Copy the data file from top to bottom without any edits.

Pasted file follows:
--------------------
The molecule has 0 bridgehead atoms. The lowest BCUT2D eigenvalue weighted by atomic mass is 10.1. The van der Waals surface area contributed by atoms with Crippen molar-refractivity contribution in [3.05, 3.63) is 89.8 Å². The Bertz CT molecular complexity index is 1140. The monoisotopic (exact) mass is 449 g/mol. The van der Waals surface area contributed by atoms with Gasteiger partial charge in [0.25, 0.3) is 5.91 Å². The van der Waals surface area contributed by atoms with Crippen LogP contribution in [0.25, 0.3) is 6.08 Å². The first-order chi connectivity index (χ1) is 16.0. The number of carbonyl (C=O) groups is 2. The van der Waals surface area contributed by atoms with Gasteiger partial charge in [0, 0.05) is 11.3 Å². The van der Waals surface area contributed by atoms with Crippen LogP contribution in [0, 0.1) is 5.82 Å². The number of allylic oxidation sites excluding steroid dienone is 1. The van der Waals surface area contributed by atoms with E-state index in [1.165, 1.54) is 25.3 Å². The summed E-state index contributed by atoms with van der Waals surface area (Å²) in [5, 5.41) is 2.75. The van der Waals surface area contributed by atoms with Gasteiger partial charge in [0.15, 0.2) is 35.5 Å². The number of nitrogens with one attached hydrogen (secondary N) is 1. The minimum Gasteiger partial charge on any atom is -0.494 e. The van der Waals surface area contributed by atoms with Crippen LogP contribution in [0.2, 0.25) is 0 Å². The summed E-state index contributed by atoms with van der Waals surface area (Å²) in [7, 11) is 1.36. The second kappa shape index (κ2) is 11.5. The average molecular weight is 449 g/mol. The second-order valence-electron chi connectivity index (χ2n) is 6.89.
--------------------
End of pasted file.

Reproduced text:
The molecule has 0 bridgehead atoms. The lowest BCUT2D eigenvalue weighted by atomic mass is 10.1. The van der Waals surface area contributed by atoms with Crippen molar-refractivity contribution in [3.05, 3.63) is 89.8 Å². The Bertz CT molecular complexity index is 1140. The monoisotopic (exact) mass is 449 g/mol. The van der Waals surface area contributed by atoms with Gasteiger partial charge in [0.25, 0.3) is 5.91 Å². The van der Waals surface area contributed by atoms with Crippen LogP contribution in [0.25, 0.3) is 6.08 Å². The first-order chi connectivity index (χ1) is 16.0. The number of carbonyl (C=O) groups is 2. The van der Waals surface area contributed by atoms with Gasteiger partial charge in [0, 0.05) is 11.3 Å². The van der Waals surface area contributed by atoms with Crippen LogP contribution in [0, 0.1) is 5.82 Å². The number of allylic oxidation sites excluding steroid dienone is 1. The van der Waals surface area contributed by atoms with E-state index in [1.165, 1.54) is 25.3 Å². The summed E-state index contributed by atoms with van der Waals surface area (Å²) in [5, 5.41) is 2.75. The van der Waals surface area contributed by atoms with Gasteiger partial charge in [0.15, 0.2) is 35.5 Å². The number of nitrogens with one attached hydrogen (secondary N) is 1. The minimum Gasteiger partial charge on any atom is -0.494 e. The van der Waals surface area contributed by atoms with Crippen LogP contribution in [0.2, 0.25) is 0 Å². The summed E-state index contributed by atoms with van der Waals surface area (Å²) in [7, 11) is 1.36. The second kappa shape index (κ2) is 11.5. The average molecular weight is 449 g/mol. The second-order valence-electron chi connectivity index (χ2n) is 6.89.